Israel’s Zebra gets FDA nod for AI-based software that helps spot breast cancer
search

Israel’s Zebra gets FDA nod for AI-based software that helps spot breast cancer

‘HealthMammo’ solution aims to support radiologists in their tumor diagnoses by identifying and prioritizing suspicious mammograms

An illustrative image of a mammogram (Courtesy)
An illustrative image of a mammogram (Courtesy)

Zebra Medical Vision, a kibbutz-based startup that uses artificial intelligence technology to help read medical scans, said it has received US Food and Drug Administration clearance for use of its algorithm to read mammograms.

The FDA nod follows the European CE approval for its “HealthMammo” mammography solution, which supports radiologists in their search for breast tumors by prioritizing and identifying suspicious mammograms.

The suspicious mammograms are identified faster and read earlier than the current standard of care, Zebra said in a statement on Monday.

This is Zebra Medical Vision’s first oncology solution to get FDA clearance, the company said. The FDA clearance is only for prioritization of cases, while in Europe the approval allows the software to be used as an additional safety net for radiologists, as a second reader of the scans.

Zebra Medical also said it is the first AI startup to receive six FDA clearances for AI-based technology across three imaging platforms – CTs, x-rays and mammography. This provides coverage for roughly 80 percent of the total volume of imaging, the statement said.

Zebra Medical has received FDA nod for its mammography AI-based solution (Courtesy)

About one in eight women in the US — some 12% — will develop invasive breast cancer and in 2020 an estimated 276,480 new cases of invasive breast cancer are expected to be diagnosed in women in the US, along with 48,530 new cases of non-invasive (localized) breast cancer, according to Breastcancer.org. About 42,170 women in the US are expected to die in 2020 from breast cancer, though the overall death rate has declined over the years, mainly due to treatment advances and earlier detection through screening.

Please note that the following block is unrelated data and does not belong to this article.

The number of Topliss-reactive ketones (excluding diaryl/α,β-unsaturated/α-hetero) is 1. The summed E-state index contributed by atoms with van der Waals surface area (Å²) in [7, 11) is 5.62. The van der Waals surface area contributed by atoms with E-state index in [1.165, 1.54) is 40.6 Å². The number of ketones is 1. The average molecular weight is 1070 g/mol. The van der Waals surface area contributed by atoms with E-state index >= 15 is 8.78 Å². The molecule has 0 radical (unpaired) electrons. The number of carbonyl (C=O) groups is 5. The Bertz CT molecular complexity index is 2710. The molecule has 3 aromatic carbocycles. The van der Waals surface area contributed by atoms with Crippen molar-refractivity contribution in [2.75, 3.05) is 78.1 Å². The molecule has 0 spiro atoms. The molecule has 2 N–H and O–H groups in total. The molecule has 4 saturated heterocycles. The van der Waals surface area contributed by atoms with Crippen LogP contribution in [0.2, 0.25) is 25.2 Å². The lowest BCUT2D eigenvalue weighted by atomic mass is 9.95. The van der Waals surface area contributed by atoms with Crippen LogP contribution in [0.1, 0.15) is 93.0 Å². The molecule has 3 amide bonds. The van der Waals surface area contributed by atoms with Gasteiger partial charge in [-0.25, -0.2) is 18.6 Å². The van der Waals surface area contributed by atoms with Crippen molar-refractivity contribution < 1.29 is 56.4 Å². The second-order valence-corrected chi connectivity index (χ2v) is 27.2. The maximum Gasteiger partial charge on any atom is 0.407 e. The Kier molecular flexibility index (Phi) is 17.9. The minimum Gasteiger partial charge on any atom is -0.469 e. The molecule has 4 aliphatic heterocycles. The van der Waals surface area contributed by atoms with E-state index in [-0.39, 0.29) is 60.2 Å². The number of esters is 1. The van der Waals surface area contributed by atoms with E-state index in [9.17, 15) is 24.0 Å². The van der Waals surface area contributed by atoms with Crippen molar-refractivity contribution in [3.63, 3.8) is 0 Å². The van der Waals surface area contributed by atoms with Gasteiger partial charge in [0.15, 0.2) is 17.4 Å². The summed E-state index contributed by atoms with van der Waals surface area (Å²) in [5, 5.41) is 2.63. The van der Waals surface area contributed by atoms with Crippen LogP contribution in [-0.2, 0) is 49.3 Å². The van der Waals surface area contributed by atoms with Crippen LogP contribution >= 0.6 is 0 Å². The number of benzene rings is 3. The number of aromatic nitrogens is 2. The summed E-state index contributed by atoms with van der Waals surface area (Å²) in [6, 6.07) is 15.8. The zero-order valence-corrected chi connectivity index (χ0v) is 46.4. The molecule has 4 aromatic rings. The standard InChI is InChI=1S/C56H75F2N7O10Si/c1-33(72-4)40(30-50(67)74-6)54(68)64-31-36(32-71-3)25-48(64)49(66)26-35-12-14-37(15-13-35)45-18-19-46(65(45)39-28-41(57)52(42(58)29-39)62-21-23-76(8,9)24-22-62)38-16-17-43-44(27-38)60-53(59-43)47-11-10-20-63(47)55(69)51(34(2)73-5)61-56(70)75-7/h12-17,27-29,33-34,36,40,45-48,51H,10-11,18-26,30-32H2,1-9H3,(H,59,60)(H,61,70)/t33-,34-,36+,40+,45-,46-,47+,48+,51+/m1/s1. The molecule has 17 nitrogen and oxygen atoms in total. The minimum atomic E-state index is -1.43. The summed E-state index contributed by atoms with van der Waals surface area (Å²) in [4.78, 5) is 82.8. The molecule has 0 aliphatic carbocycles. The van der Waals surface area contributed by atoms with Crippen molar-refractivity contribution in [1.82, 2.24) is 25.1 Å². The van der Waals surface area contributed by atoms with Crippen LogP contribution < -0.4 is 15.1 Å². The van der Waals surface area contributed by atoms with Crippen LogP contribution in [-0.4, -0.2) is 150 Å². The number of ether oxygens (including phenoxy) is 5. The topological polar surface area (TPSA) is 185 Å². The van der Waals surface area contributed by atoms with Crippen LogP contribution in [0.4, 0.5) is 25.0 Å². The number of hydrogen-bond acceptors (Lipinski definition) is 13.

According to the FDA’s Mammography Quality Standards program (MQSA), some 40 million mammograms are performed in the US every year. However, with the outbreak of the coronavirus, annual mammography tests during lockdown were postponed or canceled.

As a result, patients waiting to be tested were running the risk of missing the early detection component of annual screening that could result in an undetected cancer that keeps growing, the statement said.

Because it helps with detection, Zebra Medical Vision’s HealthMammo product is also helping healthcare providers better handle the backlog, the statement said.

“As restrictions are lifted from the COVID-19 crisis, the backlog of mammograms has increased,” said Dr. Michael Fishman, Breast Imaging section chief at Boston Medical Center (BMC), Massachusetts. “Zebra Medical Vision’s HealthMammo may help radiologists deal with the screening management strategy of the post COVID backlog and triaging.”

“Our work is twofold: supporting the medical team’s overload and ensuring the well-being of patients, by supporting early detection and reducing the anxiety surrounding uncertainty,” says Ohad Arazi, CEO of Zebra Medical Vision. “The fact that during initial testings we were able to identify two cases that were missed, and to have these women be recalled and diagnosed with cancer, shows the vast impact and potential contribution of AI in Oncology.”

Founded in 2014 by Eyal Gura, Eyal Toledano and Benjamin Elad, the Shefayim, Israel-based company has raised some $57 million in funding to date. Investors include US fund Khoshla Ventures, US health fund Intermountain Investment Fund, Israel’s OurCrowd, Aurum, venture firm aMoon, Nvidia, J&J, Dolby ventures, and US entrepreneur Marc Benioff.

The company’s software is already installed in hospitals in Australia, India, Europe, the US, and Latin America. Last year the firm got grants from the Israel Innovation Authority to deploy its technology at health providers.

read more:
comments